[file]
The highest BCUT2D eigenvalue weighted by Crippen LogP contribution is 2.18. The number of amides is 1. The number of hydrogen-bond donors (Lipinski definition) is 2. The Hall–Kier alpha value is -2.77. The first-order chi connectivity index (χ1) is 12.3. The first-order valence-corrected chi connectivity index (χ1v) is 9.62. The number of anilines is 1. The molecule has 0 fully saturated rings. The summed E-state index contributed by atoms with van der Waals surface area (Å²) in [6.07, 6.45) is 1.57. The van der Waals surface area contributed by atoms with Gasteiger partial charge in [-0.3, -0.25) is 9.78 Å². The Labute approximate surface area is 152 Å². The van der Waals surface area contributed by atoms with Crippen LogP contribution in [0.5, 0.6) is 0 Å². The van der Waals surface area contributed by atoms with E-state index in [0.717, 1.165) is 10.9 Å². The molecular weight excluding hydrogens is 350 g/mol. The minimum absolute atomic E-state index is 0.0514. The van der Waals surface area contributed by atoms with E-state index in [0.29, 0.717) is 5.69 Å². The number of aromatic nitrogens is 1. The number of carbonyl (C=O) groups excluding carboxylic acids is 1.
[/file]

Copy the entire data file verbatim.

The highest BCUT2D eigenvalue weighted by Crippen LogP contribution is 2.18. The number of amides is 1. The number of hydrogen-bond donors (Lipinski definition) is 2. The Hall–Kier alpha value is -2.77. The first-order chi connectivity index (χ1) is 12.3. The first-order valence-corrected chi connectivity index (χ1v) is 9.62. The number of anilines is 1. The molecule has 0 fully saturated rings. The summed E-state index contributed by atoms with van der Waals surface area (Å²) in [6.07, 6.45) is 1.57. The van der Waals surface area contributed by atoms with Gasteiger partial charge in [-0.3, -0.25) is 9.78 Å². The Labute approximate surface area is 152 Å². The van der Waals surface area contributed by atoms with Crippen LogP contribution in [0.5, 0.6) is 0 Å². The van der Waals surface area contributed by atoms with E-state index in [0.717, 1.165) is 10.9 Å². The molecular weight excluding hydrogens is 350 g/mol. The minimum absolute atomic E-state index is 0.0514. The van der Waals surface area contributed by atoms with E-state index in [0.29, 0.717) is 5.69 Å². The number of aromatic nitrogens is 1. The number of carbonyl (C=O) groups excluding carboxylic acids is 1.